Clipstone in north Nottinghamshire is a small ex-coal mining village built on the site of an old army base and likely the site of a medieval royal palace. The population of the civil parish was 3,469 at the 2001 census, increasing to 4,665 at the 2011 census.[2]

Clipstone - Colliery Headstocks.jpg
Clipstone Colliery disused headstocks
Clipstone is located in Nottinghamshire
Location within Nottinghamshire
Population3,469 (2001 census[1])
OS grid referenceSK585635
Shire county
Sovereign stateUnited Kingdom
Postcode districtNG21
Dialling code01623
AmbulanceEast Midlands
UK Parliament
List of places
53°10′12″N 1°06′26″W / 53.1700°N 1.1073°W / 53.1700; -1.1073Coordinates: 53°10′12″N 1°06′26″W / 53.1700°N 1.1073°W / 53.1700; -1.1073


King's Clipstone is a small village in north-west Nottinghamshire. The earliest historical reference to the settlement is in the Domesday Book of 1086, where the village is mentioned as "Clipestune".[3] Subsequent written sources use the forms "Clipestone", "Clippeston", "Clipiston". The place-name Clipstone seems to contain an Old Norse personal name, Klyppr, with tun (Old English), an enclosure or farmstead, so 'Klyppr's farm or settlement'.[4][5][6]

Pre-historic periodEdit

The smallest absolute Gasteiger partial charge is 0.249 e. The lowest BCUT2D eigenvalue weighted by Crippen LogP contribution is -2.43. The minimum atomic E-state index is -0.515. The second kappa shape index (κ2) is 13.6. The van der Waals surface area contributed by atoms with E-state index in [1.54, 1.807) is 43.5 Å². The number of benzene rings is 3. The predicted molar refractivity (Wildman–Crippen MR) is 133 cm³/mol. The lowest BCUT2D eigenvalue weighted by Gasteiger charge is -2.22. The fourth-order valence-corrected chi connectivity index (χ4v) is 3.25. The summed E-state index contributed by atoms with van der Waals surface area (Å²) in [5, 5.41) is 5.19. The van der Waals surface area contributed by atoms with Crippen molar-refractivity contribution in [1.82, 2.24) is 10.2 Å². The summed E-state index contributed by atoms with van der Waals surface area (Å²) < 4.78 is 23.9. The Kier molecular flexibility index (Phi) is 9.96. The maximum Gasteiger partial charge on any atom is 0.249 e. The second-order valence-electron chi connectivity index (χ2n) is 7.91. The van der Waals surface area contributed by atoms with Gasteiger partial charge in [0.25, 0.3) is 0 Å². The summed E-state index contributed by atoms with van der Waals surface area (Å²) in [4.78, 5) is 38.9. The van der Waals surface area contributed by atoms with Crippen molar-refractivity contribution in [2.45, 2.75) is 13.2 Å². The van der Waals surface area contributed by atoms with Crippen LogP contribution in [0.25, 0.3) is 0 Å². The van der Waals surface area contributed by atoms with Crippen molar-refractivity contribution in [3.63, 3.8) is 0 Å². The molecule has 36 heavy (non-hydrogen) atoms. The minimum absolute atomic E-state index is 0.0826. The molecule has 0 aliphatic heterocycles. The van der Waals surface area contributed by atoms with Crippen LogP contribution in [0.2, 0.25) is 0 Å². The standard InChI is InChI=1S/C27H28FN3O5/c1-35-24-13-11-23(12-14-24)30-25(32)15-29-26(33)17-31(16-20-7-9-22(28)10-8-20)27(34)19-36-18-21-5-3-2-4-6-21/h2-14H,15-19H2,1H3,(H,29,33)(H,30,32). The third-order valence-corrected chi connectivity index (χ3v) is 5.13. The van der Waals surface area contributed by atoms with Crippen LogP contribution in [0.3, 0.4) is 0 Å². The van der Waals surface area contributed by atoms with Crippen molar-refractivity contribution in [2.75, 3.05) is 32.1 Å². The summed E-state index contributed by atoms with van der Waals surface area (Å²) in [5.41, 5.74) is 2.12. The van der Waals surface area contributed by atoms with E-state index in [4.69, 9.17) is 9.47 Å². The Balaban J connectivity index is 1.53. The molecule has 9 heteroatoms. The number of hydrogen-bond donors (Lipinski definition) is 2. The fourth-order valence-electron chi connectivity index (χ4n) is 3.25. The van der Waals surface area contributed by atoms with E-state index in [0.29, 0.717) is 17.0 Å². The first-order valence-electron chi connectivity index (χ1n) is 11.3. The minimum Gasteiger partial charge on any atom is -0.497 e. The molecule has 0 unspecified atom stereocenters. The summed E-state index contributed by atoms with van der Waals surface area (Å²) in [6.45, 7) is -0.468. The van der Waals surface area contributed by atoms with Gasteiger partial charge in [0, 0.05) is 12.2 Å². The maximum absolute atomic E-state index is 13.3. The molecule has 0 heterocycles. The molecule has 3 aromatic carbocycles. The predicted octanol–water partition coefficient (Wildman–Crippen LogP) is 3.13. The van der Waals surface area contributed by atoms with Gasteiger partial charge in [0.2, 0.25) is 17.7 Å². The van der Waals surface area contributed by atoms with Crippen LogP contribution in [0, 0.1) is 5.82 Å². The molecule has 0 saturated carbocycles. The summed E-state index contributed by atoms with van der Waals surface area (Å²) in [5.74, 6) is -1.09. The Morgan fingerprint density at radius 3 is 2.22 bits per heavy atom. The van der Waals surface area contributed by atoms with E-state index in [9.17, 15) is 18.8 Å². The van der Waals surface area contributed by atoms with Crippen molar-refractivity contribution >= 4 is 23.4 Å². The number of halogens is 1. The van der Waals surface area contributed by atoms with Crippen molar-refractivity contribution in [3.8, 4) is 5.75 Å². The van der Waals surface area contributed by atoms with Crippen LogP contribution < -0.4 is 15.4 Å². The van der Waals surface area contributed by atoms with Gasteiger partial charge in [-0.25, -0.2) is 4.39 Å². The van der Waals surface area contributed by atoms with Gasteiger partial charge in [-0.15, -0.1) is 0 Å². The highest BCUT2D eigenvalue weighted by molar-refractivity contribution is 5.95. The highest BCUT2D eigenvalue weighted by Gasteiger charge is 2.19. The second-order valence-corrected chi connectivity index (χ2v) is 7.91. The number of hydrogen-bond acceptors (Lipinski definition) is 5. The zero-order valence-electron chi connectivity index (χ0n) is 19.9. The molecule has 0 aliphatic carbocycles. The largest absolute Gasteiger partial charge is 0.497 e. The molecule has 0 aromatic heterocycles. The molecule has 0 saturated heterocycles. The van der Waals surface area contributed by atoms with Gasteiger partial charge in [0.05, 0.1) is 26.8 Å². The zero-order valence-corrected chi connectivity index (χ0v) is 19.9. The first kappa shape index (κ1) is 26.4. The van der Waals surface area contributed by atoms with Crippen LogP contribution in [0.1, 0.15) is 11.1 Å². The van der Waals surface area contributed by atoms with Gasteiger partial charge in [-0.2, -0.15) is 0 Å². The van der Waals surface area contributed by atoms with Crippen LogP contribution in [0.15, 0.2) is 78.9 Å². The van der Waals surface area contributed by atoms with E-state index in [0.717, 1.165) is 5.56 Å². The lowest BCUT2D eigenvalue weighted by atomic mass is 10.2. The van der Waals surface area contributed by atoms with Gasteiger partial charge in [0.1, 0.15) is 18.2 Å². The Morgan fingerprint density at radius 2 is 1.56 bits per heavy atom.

The earliest date-able material from Clipstone is from the Bronze Age. These pieces of material were a spearhead[7] and an arrowhead.[8] There is also a suspected ring ditch in the vicinity of New Clipstone which is assumed to be a ploughed out round barrow.[9]

The National Mapping Project data as provided by English Heritage shows a number of cropmarks recorded from aerial photography in the northern quarter of Clipstone parish, representing rectilinear field systems associated with smaller stock enclosures and perhaps domestic sites. Typologically, and from their orientation, it is assumed that these are part of the brickwork plan field system from the late Iron Age, which stretches across the Sherwood Sandstones.[10]

Roman periodEdit

Pottery of the period is known from Clipstone due to Philip Rahtz's excavation in 1956[11] and Trent and Peak Archaeology's watching brief and fieldwalking in 1991,[12] however the context of the finds has never been understood. There have also been metal detector finds within the parish of two Roman brooches and a small coin hoard[7] and arrowhead.[13] The adjacent parish of Mansield Woodhouse contains a suspected Roman road (Leeming Lane), with an associated marching camp at Roman Bank. Further to the north-west a small villa site was exposed in 1780 by the antiquarian Major Hayman Rooke.[14]

Early Medieval periodEdit